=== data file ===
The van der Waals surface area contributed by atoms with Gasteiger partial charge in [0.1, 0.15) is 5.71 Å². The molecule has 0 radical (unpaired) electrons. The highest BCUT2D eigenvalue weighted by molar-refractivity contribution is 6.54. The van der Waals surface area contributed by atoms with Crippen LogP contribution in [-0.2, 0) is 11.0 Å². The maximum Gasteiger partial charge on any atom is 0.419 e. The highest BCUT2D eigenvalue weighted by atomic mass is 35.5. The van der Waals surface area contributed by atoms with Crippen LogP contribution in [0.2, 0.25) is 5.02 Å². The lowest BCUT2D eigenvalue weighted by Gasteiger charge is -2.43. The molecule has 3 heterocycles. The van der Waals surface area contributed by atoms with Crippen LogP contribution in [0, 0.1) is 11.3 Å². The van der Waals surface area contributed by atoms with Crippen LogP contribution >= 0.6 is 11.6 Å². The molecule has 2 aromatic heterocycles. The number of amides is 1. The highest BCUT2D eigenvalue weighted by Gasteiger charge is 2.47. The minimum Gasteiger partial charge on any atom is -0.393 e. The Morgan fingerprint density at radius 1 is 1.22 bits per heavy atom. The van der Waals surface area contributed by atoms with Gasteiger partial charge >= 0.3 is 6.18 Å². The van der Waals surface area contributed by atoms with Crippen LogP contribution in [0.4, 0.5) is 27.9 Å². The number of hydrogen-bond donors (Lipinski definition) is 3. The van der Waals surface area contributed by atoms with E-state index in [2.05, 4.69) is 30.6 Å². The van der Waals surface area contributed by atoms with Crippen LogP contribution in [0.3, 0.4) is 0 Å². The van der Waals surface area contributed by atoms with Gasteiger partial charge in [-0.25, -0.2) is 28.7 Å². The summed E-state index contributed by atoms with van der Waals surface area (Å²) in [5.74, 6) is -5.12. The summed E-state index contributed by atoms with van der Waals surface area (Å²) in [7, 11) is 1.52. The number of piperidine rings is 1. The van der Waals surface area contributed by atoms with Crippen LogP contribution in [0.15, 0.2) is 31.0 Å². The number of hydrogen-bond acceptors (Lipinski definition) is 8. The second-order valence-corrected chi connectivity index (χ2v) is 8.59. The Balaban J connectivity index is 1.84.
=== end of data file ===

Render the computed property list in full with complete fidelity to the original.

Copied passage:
The van der Waals surface area contributed by atoms with Gasteiger partial charge in [0.1, 0.15) is 5.71 Å². The molecule has 0 radical (unpaired) electrons. The highest BCUT2D eigenvalue weighted by molar-refractivity contribution is 6.54. The van der Waals surface area contributed by atoms with Crippen LogP contribution in [-0.2, 0) is 11.0 Å². The maximum Gasteiger partial charge on any atom is 0.419 e. The highest BCUT2D eigenvalue weighted by atomic mass is 35.5. The van der Waals surface area contributed by atoms with Crippen LogP contribution in [0.2, 0.25) is 5.02 Å². The lowest BCUT2D eigenvalue weighted by Gasteiger charge is -2.43. The molecule has 3 heterocycles. The van der Waals surface area contributed by atoms with Crippen LogP contribution in [0, 0.1) is 11.3 Å². The van der Waals surface area contributed by atoms with Crippen LogP contribution >= 0.6 is 11.6 Å². The molecule has 2 aromatic heterocycles. The number of amides is 1. The highest BCUT2D eigenvalue weighted by Gasteiger charge is 2.47. The minimum Gasteiger partial charge on any atom is -0.393 e. The Morgan fingerprint density at radius 1 is 1.22 bits per heavy atom. The van der Waals surface area contributed by atoms with Gasteiger partial charge >= 0.3 is 6.18 Å². The van der Waals surface area contributed by atoms with Crippen LogP contribution in [0.4, 0.5) is 27.9 Å². The number of hydrogen-bond donors (Lipinski definition) is 3. The van der Waals surface area contributed by atoms with E-state index in [2.05, 4.69) is 30.6 Å². The van der Waals surface area contributed by atoms with Crippen LogP contribution in [0.3, 0.4) is 0 Å². The van der Waals surface area contributed by atoms with Gasteiger partial charge in [-0.25, -0.2) is 28.7 Å². The summed E-state index contributed by atoms with van der Waals surface area (Å²) in [5.74, 6) is -5.12. The summed E-state index contributed by atoms with van der Waals surface area (Å²) in [7, 11) is 1.52. The number of piperidine rings is 1. The van der Waals surface area contributed by atoms with Crippen LogP contribution in [0.15, 0.2) is 31.0 Å². The number of hydrogen-bond acceptors (Lipinski definition) is 8. The second-order valence-corrected chi connectivity index (χ2v) is 8.59. The Balaban J connectivity index is 1.84.